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Published:April 4th, 2007 08:26 EST
Women and Business - A Recipe for Brilliance

Women and Business - A Recipe for Brilliance

By Simon Bailey (Mentor/Columnist)

As a businessman, I owe a great deal of my success to women. Three brilliant female executives in particular have helped to shape and inspire me to become the person I am today. I owe them more than my thanks, and I’m grateful to call them my mentors.

Pat Engfer, for whom I worked at Hyatt Hotels and Resorts in Florida, taught me how to listen intuitively, how to assess what is really being said at that specific moment, and then how to respond with clarity and insight instead of with emotion. Where I used to speak from my ego and my need to appear great, I learned from Pat how to speak from my heart and to add substance to a conversation.

Valerie Ferguson, Regional Vice President for Loews Hotel Corporation, polished me. It was she who taught me about executive presence. From her I learned how to look and act the part, how to articulate with power and passion and how to truly use my intelligence. Valerie, the first African-American female to preside over the American Hotel and Motel Association, is the one who told me never to forget where I came from. With words and actions, she taught me to always give back. No longer am I satisfied with just giving a “hand out" to others. Now I try to give them a “hand up" as well.

I am also indebted to Jan Bateman, a tourism marketing executive, for launching me in my sales career. Jan always believed in me, gave me room to make mistakes and allowed me to learn from them. Instead of spoon-feeding me answers, she made me do things for myself. She let me negotiate with clients the way I thought best. I made some costly blunders, of course, but learned many more priceless lessons.

From all three of these exceptional women, I learned the immense value of what is uniquely female and the importance of applying those traits in Corporate America. Unfortunately, I don’t see a lot of this same acceptance in the business world. What I see more than women embracing and engaging their own remarkable talents is “females trying to be male."

Somewhere along the way, women bought into the myth that in order to be successful, they have to play like a man and abide by the rules of engagement men have established. As a result, women push down and lock away the very attributes and skills that make them invaluable to their organizations. If women themselves aren’t acknowledging and appreciating their strengths, how can we expect the rest of the business community to do it?

Perhaps that’s one of the reasons why, still today, women are not typically paid as much as their male counterparts. This inequality is absolutely unacceptable. In my opinion, change is inevitable. But don’t look for it to begin in Corporate America – that would be about as easy as turning the Titanic around! Small businesses, those that employ 500 people or less, will likely have the greatest impact on creating compensation equality. Why? Small businesses, the backbone of the country, are the most nimble and flexible companies. They are the ones who can respond to and move on a trend.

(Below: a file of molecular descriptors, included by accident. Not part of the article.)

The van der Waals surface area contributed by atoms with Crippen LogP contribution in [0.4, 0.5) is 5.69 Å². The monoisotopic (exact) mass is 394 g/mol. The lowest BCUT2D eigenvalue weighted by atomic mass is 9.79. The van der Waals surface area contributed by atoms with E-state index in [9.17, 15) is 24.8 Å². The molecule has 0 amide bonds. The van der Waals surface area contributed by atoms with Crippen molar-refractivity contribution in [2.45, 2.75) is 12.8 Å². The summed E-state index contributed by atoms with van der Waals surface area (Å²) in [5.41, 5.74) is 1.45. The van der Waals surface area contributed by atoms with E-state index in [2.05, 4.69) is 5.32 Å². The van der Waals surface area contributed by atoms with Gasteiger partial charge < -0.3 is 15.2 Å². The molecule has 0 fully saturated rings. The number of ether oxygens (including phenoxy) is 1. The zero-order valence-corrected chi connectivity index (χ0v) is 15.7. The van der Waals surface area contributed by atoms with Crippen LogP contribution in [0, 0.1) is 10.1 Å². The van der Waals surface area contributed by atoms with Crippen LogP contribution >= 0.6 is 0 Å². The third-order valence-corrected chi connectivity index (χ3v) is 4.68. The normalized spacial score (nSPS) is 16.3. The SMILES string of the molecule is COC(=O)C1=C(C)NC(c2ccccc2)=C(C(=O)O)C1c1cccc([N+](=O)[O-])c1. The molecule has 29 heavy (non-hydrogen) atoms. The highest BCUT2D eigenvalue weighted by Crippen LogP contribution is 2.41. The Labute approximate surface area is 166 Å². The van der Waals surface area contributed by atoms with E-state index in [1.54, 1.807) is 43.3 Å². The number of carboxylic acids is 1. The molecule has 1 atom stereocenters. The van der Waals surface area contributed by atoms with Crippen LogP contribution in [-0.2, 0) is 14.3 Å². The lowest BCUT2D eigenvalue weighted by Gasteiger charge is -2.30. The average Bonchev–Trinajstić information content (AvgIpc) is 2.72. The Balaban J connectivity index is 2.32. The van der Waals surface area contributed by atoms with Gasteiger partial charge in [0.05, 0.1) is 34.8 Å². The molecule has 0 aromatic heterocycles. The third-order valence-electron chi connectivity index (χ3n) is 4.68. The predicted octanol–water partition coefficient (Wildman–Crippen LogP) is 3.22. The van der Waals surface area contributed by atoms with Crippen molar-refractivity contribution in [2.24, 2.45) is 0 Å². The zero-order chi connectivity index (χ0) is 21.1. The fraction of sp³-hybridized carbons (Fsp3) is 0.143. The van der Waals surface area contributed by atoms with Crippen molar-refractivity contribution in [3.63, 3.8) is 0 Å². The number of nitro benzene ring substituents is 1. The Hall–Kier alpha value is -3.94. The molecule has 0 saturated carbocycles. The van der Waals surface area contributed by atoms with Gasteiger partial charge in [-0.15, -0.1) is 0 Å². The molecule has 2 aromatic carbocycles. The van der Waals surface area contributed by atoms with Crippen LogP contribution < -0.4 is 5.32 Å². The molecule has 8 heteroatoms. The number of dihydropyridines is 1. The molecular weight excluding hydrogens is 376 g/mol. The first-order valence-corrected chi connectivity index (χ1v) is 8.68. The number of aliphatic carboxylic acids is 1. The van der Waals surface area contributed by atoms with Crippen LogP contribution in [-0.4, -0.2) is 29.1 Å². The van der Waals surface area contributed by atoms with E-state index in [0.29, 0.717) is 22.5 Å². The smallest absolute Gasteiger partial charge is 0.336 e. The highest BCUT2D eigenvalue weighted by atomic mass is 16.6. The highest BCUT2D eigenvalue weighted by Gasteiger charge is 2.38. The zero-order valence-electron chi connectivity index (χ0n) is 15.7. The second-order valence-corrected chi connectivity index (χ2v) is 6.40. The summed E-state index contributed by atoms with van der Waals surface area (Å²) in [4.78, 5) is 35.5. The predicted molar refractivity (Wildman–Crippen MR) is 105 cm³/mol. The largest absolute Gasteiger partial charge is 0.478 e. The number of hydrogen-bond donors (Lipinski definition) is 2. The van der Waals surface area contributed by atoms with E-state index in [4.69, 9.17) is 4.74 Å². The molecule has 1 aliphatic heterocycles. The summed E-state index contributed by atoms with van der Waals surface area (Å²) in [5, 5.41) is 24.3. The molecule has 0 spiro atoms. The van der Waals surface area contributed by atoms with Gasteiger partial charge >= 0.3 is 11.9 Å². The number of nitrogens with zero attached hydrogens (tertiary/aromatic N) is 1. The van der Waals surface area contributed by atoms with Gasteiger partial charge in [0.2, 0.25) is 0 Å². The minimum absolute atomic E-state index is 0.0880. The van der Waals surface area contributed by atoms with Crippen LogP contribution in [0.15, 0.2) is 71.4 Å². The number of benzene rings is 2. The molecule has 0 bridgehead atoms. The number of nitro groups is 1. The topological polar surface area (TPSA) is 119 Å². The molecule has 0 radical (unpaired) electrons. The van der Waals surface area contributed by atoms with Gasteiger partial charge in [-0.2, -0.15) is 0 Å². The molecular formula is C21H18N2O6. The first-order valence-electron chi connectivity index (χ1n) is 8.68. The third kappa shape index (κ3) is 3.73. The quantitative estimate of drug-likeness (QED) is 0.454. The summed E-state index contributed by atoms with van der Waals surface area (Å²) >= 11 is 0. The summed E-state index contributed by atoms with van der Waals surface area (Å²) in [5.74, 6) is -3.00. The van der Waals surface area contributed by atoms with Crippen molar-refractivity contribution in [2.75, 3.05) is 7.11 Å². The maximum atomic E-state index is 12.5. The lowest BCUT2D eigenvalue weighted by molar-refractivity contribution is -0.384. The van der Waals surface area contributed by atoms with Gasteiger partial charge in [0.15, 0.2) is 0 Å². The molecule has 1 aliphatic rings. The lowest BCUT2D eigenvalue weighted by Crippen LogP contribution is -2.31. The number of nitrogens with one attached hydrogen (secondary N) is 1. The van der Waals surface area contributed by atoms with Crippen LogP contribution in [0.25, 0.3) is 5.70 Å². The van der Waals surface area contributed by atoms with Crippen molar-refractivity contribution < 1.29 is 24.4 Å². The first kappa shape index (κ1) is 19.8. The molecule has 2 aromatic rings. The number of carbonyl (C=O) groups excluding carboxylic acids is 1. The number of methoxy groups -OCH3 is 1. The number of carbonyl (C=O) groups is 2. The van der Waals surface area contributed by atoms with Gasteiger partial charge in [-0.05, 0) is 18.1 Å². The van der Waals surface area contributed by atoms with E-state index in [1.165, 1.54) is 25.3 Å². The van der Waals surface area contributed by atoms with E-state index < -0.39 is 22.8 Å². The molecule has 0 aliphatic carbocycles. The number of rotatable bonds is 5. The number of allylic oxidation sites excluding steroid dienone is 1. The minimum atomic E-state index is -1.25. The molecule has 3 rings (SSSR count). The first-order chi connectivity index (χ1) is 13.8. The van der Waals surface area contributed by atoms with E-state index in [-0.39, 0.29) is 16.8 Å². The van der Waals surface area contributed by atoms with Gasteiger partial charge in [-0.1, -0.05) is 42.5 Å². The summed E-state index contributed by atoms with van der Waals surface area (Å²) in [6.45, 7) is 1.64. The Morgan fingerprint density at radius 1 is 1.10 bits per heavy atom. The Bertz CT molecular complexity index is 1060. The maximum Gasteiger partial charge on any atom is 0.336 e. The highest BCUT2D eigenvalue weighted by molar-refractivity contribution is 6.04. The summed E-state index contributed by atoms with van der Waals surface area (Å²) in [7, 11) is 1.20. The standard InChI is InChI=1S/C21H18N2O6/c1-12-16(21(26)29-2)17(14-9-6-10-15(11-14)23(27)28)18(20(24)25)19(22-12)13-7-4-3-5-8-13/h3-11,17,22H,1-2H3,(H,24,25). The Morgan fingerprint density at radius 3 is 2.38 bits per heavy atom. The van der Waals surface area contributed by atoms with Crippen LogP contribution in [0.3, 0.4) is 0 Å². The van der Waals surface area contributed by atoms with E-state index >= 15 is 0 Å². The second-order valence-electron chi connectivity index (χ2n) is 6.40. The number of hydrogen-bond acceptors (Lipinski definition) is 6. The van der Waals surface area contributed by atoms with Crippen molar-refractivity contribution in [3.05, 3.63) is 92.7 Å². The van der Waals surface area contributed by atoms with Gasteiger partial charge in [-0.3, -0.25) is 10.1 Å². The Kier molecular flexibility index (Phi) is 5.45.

Consider these statistics:

  • Women represent $7 trillion in consumer spending.

  • Women make:

    • 85 percent of all consumer purchases,

    • 90 percent of all vacation plans,

    • 75 percent of all health care decisions,

    • 62 percent of all car purchases.

  • Within the next 10 years, 3 million more women than men will be enrolled in college. At that time, the hiring population will be mostly female.

Hello! Get the picture?

Women are taking over! They’re moving in, and men who aren’t comfortable with educated, smart, sharp, financially astute women in authoritative roles are going to have a serious issue. These men need to begin to change how they think about women. In order for businesses to grow, they must have brilliant women in the executive suite and in the boardroom in order to stay in tune with the significant economic and labor power women will have.

In the meantime, there are several ways you women can improve your value within your organizations and experience greater success as well:

  • Find and exude confidence, meaning and purpose in your life. Tap into your passions and pursue them relentlessly. Give up the posturing, the political gamesmanship and the artificial barriers that limit you. Forget climbing the “corporate ladder." Instead, connect with people, take accountability for yourself in every way, and commit to being part of the solution.

  • Find a mentor, someone who “gets" you. I’m not talking about an executive coach, someone who wants to play it safe with your feelings. I’m talking about someone who knows you well, and who has the guts to tell you when you’re not cutting it, why you're not cutting it, and exactly what’s holding you back.

  • Develop a strategic business plan that charts what you want to accomplish and where you want to be in one, five and ten years. Begin to act as if everything is possible. Believe you can drive value, make a difference and take your team or company to the next level.

  • Sit down with your leaders and have a conversation about working styles, rules of engagement, ideal work environments and simply what makes you tick. Attention to that level of detail will ensure clarity, understanding and cooperation in your professional relationships.

Finally, I’ll leave you women with a challenge: The next time you’re in a meeting with men, don’t ask them if they’d like for you to go get the coffee. Instead, turn the script around. Ask if one of them wouldn’t mind getting you a cup of coffee. You never know, it just might happen!

Simon Believes…It’s Time for Women to Brilliantly Shine!

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